Advocate for Your Hearing-Impaired Coworkers

People with hearing loss in Burbank face challenges in all aspects of their daily lives. For those in the workforce, performing routine tasks can be trying. Learn to be a better colleague by advocating for your hearing-impaired coworkers. It’s easier than you think.

Hearing Loss in the Workplace

coworkers having a meeting

Many people associate hearing loss with the elderly, but in reality, about 60 percent of people with a hearing disability are currently employed. In addition to the stressors typical with any job – tight deadlines, tyrannical bosses, disgruntled customers – these folks must overcome other obstacles to productivity, such as noise distractions and communication difficulties.

Whether you work directly with somebody who has hearing loss or only pass them occasionally in the hallway, there are steps you can take to make their work life easier. Simply making them feel included is a great start! You can raise awareness through onsite deaf awareness courses (available through many government and community organizations); these will help employees better understand the nature of hearing loss and is a great way to show support for your hearing-impaired coworker. They will feel like a valuable member of the organization.

Be sure your colleague with hearing loss has access to tools that will help him or her perform their job more easily. A quiet place to work that is free from distraction is a necessity. Background noise makes it very difficult for hearing impaired individuals to concentrate, so a cubicle in the middle of a crowded office will probably be detrimental to their success. Look for an unused private office or, at the very least, a corner spot with less traffic. Consider investing in Hearing Aid Compatible (HAC) or captioned telephones and assistive listening devices and provide written transcripts of meetings and company announcements to ensure they don’t miss out on any important information. Incorporate flashing lights into your emergency notification systems to complement audible alarms; most people with hearing loss have trouble with high frequencies.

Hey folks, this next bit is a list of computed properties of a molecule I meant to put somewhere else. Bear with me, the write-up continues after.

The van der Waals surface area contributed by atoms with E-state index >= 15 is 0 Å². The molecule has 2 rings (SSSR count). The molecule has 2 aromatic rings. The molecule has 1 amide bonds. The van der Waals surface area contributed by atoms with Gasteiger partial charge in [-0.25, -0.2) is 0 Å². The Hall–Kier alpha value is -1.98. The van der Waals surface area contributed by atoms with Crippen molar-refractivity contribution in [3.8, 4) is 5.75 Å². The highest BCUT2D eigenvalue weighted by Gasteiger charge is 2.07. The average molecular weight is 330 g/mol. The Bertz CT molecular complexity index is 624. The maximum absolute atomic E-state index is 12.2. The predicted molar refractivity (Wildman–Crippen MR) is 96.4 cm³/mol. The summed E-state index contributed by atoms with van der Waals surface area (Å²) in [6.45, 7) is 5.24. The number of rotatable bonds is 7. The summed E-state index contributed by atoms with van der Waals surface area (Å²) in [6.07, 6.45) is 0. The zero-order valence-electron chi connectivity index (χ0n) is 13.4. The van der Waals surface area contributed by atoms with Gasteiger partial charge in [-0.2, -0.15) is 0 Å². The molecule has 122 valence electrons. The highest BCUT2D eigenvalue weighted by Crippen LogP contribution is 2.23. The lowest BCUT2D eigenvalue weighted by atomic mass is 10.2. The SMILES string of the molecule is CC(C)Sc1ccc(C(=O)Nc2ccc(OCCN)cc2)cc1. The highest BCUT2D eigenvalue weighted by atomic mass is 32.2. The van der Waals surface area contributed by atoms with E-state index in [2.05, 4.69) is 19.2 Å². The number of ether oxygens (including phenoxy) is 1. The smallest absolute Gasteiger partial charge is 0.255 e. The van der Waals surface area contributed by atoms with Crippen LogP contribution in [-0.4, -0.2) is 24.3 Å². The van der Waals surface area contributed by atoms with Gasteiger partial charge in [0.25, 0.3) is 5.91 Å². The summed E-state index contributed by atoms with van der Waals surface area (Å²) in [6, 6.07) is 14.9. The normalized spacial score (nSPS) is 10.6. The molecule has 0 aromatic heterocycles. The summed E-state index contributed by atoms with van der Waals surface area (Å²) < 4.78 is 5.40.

Implementing a health benefits package that offers coverage for hearing aids and services such as vocational rehabilitation will also help offset the high costs associated with hearing loss.

When talking to your hearing-impaired colleague, look for a well-lit spot; maintain eye contact; don’t cover your mouth when speaking; and offer to repeat yourself if they are having trouble following along.

For more tips on helping out coworkers with hearing loss, speak to a Burbank audiologist today.